A roundup of bills introduced in the last week that may be of interest to the higher education community:
S. 514: A bill to amend Title 38, United States Code, to provide additional educational assistance to veterans pursuing a degree in science, technology, engineering, math, or an area that leads to employment in a high-demand occupation.
Sponsor: Sherrod Brown (D-OH) Introduced: 3/11/2013 Last Major Action: Referred to Committee on Veterans’ Affairs Cosponsors: 0
H.R. 1100: A bill to amend the Public Health Service Act to improve mental and behavioral health services on college campuses.
Sponsor: Janice Schakowsky (D-IL) Introduced: 3/12/2013 Last Major Action: Referred to House Committees on Energy & Commerce and Education and the Workforce Cosponsors: 12
H.R. 1178: A bill to amend the Public Health Service Act to authorize grants for graduate medical education partnerships in states with a low physician-resident-to-general-population ratio.
Sponsor: Kathy Castor (D-FL) Introduced: 3/14/2013 Last Major Action: Referred to House Committee on Energy and Commerce Cosponsors: 0
H.R. 1227: A bill to amend the Immigration and Nationality Act to authorize certain aliens who have earned a Ph.D. degree from a United States institution of higher education in a field of science, technology, engineering or mathematics to be admitted for permanent residence and to be exempted from the numerical limitations on H-1B nonimmigrants (STAPLE ACT).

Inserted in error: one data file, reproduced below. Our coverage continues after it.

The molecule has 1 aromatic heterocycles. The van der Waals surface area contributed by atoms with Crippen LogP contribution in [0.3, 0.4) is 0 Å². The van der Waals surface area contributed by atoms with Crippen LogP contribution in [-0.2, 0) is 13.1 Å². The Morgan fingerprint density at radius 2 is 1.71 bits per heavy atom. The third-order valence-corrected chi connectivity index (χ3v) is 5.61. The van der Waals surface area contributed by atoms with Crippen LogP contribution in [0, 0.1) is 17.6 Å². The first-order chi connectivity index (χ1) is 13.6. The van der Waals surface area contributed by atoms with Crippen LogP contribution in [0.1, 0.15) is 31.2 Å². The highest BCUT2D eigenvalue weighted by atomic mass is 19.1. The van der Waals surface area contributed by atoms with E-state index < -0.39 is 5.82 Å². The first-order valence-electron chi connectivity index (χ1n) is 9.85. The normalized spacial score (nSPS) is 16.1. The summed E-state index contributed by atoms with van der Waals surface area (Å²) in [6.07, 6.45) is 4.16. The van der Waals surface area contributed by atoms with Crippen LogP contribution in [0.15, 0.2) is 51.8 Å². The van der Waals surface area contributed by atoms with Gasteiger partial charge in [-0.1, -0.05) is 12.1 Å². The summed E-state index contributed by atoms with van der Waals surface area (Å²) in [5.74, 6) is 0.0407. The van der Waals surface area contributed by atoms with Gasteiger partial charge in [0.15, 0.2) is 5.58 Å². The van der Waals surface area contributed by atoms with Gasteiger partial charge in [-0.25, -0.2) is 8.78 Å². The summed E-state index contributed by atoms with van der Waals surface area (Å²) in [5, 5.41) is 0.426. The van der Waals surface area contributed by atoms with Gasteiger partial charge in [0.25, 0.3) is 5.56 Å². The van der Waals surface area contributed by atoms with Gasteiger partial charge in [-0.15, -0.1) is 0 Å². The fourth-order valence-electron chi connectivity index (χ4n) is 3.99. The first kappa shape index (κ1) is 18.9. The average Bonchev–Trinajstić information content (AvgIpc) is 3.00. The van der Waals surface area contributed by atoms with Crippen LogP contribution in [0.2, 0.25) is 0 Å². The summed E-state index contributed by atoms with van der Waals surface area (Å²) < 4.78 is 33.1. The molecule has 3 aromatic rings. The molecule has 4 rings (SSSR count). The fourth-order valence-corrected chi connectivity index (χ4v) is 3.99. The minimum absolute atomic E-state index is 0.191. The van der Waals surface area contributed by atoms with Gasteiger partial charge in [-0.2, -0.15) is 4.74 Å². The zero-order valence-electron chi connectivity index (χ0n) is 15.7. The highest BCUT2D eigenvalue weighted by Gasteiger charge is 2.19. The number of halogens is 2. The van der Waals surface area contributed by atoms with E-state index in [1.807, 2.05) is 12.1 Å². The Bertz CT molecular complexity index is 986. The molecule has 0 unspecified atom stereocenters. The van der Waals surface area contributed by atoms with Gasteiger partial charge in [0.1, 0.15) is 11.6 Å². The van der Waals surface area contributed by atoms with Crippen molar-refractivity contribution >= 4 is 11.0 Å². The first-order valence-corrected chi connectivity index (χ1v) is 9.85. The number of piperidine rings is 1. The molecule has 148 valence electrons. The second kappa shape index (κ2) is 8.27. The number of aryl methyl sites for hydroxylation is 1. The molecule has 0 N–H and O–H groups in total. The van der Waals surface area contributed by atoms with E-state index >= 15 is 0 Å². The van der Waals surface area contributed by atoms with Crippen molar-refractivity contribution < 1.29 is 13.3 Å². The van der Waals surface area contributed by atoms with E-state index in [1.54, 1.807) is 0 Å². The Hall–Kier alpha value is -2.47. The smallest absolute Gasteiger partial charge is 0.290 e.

Sponsor: Erik Paulsen (R-MN) Introduced: 3/15/2013 Last Major Action: Referred to House Committee on the Judiciary Cosponsors: 3
Paulsen Press Release
H.R. 1271: A bill to amend the Internal Revenue Code of 1986 to allow employers a credit against income tax as an incentive to partner with educational institutions to provide skills training for students (Job Skills for America’s Students Act).
Sponsor: Mark Takano (D-CA) Introduced: 3/19/2013 Last Major Action: Referred to Committee on Ways and Means Cosponsors: 0
Takano Press Release
S. 646: A bill to create the National Endowment for the Oceans to promote the protection and conservation of United States ocean, coastal, and Great Lakes ecosystems.
Sponsor: Sheldon Whitehouse (D-RI) Introduced: 3/21/2013 Last Major Action: Referred to Senate Committee on Commerce, Science, and Transportation Cosponsors: 3 (including Senator Maria Cantwell)
The full text of these bills can be found by searching for their respective bill number at thomas.loc.gov
The month of March has been a busy one in Washington, D.C. On March 1st sequestration went into effect after Congress failed to come to agreement on long-term deficit reduction, and last week both the House and Senate approved their respective budget resolutions that address overall spending for federal government for FY 2014. And, finally, Congress took action on a continuing resolution to fund the federal government for the remaining six months of FY 2013, just a week before the current CR expires on March 27th. Congress is now enjoying a two-week recess period before returning to work on April 8th, the same day that President Obama is to release his FY 2014 budget request, two months later than usual because of all of the fiscal uncertainty in Congress.
This Federal Update will focus on these fiscal issues, and also take a look ahead at the congressional agenda for spring. (more…)
Early this morning, the Senate passed its first budget in four years by a vote of 50 to 49 after a marathon session that began Friday morning and included 562 filed amendments. The Senate approved a budget resolution that relies heavily on $975 billion in new tax revenue to stabilize the growth of the national debt within the next ten years. The Senate budget contains and equal amount of spending cuts ($975 billion), and also turns off $1.2 trillion in automatic cuts scheduled over nine years (sequestration).